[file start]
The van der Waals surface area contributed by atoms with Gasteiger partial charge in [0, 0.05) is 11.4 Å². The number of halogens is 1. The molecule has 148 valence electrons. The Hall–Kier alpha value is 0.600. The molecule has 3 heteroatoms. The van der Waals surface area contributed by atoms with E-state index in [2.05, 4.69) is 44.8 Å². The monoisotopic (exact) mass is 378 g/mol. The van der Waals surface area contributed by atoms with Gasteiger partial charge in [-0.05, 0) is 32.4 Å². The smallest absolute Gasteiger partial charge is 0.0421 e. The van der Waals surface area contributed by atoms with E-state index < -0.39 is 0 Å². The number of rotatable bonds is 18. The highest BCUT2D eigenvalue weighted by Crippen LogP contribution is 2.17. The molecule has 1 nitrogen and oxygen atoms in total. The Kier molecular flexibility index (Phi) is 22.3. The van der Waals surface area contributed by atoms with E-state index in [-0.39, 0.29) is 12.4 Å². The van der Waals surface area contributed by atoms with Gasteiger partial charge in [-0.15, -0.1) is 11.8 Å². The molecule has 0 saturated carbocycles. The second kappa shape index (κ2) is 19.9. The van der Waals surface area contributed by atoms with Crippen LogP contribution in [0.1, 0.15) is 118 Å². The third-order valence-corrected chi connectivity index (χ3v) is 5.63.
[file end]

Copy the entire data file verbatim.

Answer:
The van der Waals surface area contributed by atoms with Gasteiger partial charge in [0, 0.05) is 11.4 Å². The number of halogens is 1. The molecule has 148 valence electrons. The Hall–Kier alpha value is 0.600. The molecule has 3 heteroatoms. The van der Waals surface area contributed by atoms with E-state index in [2.05, 4.69) is 44.8 Å². The monoisotopic (exact) mass is 378 g/mol. The van der Waals surface area contributed by atoms with Gasteiger partial charge in [-0.05, 0) is 32.4 Å². The smallest absolute Gasteiger partial charge is 0.0421 e. The van der Waals surface area contributed by atoms with E-state index < -0.39 is 0 Å². The number of rotatable bonds is 18. The highest BCUT2D eigenvalue weighted by Crippen LogP contribution is 2.17. The molecule has 1 nitrogen and oxygen atoms in total. The Kier molecular flexibility index (Phi) is 22.3. The van der Waals surface area contributed by atoms with E-state index in [-0.39, 0.29) is 12.4 Å². The van der Waals surface area contributed by atoms with Gasteiger partial charge in [-0.15, -0.1) is 11.8 Å². The molecule has 0 saturated carbocycles. The second kappa shape index (κ2) is 19.9. The van der Waals surface area contributed by atoms with Crippen LogP contribution in [0.1, 0.15) is 118 Å². The third-order valence-corrected chi connectivity index (χ3v) is 5.63.